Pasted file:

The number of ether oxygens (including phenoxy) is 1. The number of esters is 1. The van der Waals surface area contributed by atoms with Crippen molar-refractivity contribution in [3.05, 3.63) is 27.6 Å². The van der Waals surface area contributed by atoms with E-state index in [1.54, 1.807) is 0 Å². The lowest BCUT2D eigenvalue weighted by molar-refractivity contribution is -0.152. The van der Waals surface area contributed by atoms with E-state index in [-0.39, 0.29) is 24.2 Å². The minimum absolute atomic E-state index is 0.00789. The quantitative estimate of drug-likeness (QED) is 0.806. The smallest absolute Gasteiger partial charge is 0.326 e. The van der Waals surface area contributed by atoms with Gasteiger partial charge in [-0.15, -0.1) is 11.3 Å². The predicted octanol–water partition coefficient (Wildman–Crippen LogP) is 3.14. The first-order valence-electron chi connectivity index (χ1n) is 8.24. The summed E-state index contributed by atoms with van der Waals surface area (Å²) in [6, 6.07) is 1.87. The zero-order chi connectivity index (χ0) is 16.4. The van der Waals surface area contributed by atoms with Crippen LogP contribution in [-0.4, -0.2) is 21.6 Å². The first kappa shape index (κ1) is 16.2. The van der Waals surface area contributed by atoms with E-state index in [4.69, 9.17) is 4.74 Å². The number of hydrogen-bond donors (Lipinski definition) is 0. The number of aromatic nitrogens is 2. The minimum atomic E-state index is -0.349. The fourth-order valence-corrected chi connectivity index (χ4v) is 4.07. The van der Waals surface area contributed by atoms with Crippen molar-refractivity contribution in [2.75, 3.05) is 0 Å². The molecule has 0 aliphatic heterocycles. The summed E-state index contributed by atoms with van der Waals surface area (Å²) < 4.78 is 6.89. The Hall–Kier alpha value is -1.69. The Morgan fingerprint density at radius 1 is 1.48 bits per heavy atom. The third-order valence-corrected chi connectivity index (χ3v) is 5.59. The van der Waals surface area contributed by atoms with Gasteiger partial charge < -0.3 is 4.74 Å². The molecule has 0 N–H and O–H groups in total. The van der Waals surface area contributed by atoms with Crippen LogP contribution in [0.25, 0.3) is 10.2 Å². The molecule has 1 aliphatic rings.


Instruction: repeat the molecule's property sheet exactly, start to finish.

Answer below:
The number of ether oxygens (including phenoxy) is 1. The number of esters is 1. The van der Waals surface area contributed by atoms with Crippen molar-refractivity contribution in [3.05, 3.63) is 27.6 Å². The van der Waals surface area contributed by atoms with E-state index in [1.54, 1.807) is 0 Å². The lowest BCUT2D eigenvalue weighted by molar-refractivity contribution is -0.152. The van der Waals surface area contributed by atoms with E-state index in [-0.39, 0.29) is 24.2 Å². The minimum absolute atomic E-state index is 0.00789. The quantitative estimate of drug-likeness (QED) is 0.806. The smallest absolute Gasteiger partial charge is 0.326 e. The van der Waals surface area contributed by atoms with Gasteiger partial charge in [-0.15, -0.1) is 11.3 Å². The predicted octanol–water partition coefficient (Wildman–Crippen LogP) is 3.14. The first-order valence-electron chi connectivity index (χ1n) is 8.24. The summed E-state index contributed by atoms with van der Waals surface area (Å²) in [6, 6.07) is 1.87. The zero-order chi connectivity index (χ0) is 16.4. The van der Waals surface area contributed by atoms with Crippen LogP contribution in [-0.4, -0.2) is 21.6 Å². The first kappa shape index (κ1) is 16.2. The van der Waals surface area contributed by atoms with E-state index in [4.69, 9.17) is 4.74 Å². The number of hydrogen-bond donors (Lipinski definition) is 0. The number of aromatic nitrogens is 2. The minimum atomic E-state index is -0.349. The fourth-order valence-corrected chi connectivity index (χ4v) is 4.07. The van der Waals surface area contributed by atoms with Crippen molar-refractivity contribution in [2.75, 3.05) is 0 Å². The molecule has 0 aliphatic heterocycles. The summed E-state index contributed by atoms with van der Waals surface area (Å²) < 4.78 is 6.89. The Hall–Kier alpha value is -1.69. The Morgan fingerprint density at radius 1 is 1.48 bits per heavy atom. The third-order valence-corrected chi connectivity index (χ3v) is 5.59. The van der Waals surface area contributed by atoms with Gasteiger partial charge < -0.3 is 4.74 Å². The molecule has 0 N–H and O–H groups in total. The van der Waals surface area contributed by atoms with Crippen LogP contribution in [0.25, 0.3) is 10.2 Å². The molecule has 1 aliphatic rings.